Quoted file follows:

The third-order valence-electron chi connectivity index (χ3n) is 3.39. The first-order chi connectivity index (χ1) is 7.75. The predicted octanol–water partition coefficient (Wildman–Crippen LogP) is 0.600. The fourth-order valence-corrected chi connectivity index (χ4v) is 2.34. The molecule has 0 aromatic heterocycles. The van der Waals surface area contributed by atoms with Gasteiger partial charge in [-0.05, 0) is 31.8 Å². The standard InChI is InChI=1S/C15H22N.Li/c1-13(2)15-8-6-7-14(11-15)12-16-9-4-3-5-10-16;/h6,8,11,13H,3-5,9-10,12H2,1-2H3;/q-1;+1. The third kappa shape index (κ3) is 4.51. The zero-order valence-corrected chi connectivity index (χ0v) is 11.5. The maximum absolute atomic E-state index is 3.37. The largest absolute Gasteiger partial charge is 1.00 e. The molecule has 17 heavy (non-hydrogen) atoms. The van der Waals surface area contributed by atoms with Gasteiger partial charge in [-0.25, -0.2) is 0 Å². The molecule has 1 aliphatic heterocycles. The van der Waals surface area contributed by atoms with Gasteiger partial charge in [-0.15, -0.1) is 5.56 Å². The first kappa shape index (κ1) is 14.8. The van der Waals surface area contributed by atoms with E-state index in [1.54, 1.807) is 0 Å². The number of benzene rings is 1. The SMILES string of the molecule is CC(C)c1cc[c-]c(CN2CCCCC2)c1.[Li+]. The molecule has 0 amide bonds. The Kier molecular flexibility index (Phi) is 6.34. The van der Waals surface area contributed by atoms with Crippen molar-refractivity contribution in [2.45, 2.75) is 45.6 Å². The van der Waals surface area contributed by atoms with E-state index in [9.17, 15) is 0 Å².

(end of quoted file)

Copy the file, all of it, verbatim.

The third-order valence-electron chi connectivity index (χ3n) is 3.39. The first-order chi connectivity index (χ1) is 7.75. The predicted octanol–water partition coefficient (Wildman–Crippen LogP) is 0.600. The fourth-order valence-corrected chi connectivity index (χ4v) is 2.34. The molecule has 0 aromatic heterocycles. The van der Waals surface area contributed by atoms with Gasteiger partial charge in [-0.05, 0) is 31.8 Å². The standard InChI is InChI=1S/C15H22N.Li/c1-13(2)15-8-6-7-14(11-15)12-16-9-4-3-5-10-16;/h6,8,11,13H,3-5,9-10,12H2,1-2H3;/q-1;+1. The third kappa shape index (κ3) is 4.51. The zero-order valence-corrected chi connectivity index (χ0v) is 11.5. The maximum absolute atomic E-state index is 3.37. The largest absolute Gasteiger partial charge is 1.00 e. The molecule has 17 heavy (non-hydrogen) atoms. The van der Waals surface area contributed by atoms with Gasteiger partial charge in [-0.25, -0.2) is 0 Å². The molecule has 1 aliphatic heterocycles. The van der Waals surface area contributed by atoms with Gasteiger partial charge in [-0.15, -0.1) is 5.56 Å². The first kappa shape index (κ1) is 14.8. The van der Waals surface area contributed by atoms with E-state index in [1.54, 1.807) is 0 Å². The number of benzene rings is 1. The SMILES string of the molecule is CC(C)c1cc[c-]c(CN2CCCCC2)c1.[Li+]. The molecule has 0 amide bonds. The Kier molecular flexibility index (Phi) is 6.34. The van der Waals surface area contributed by atoms with Crippen molar-refractivity contribution in [2.45, 2.75) is 45.6 Å². The van der Waals surface area contributed by atoms with E-state index in [9.17, 15) is 0 Å².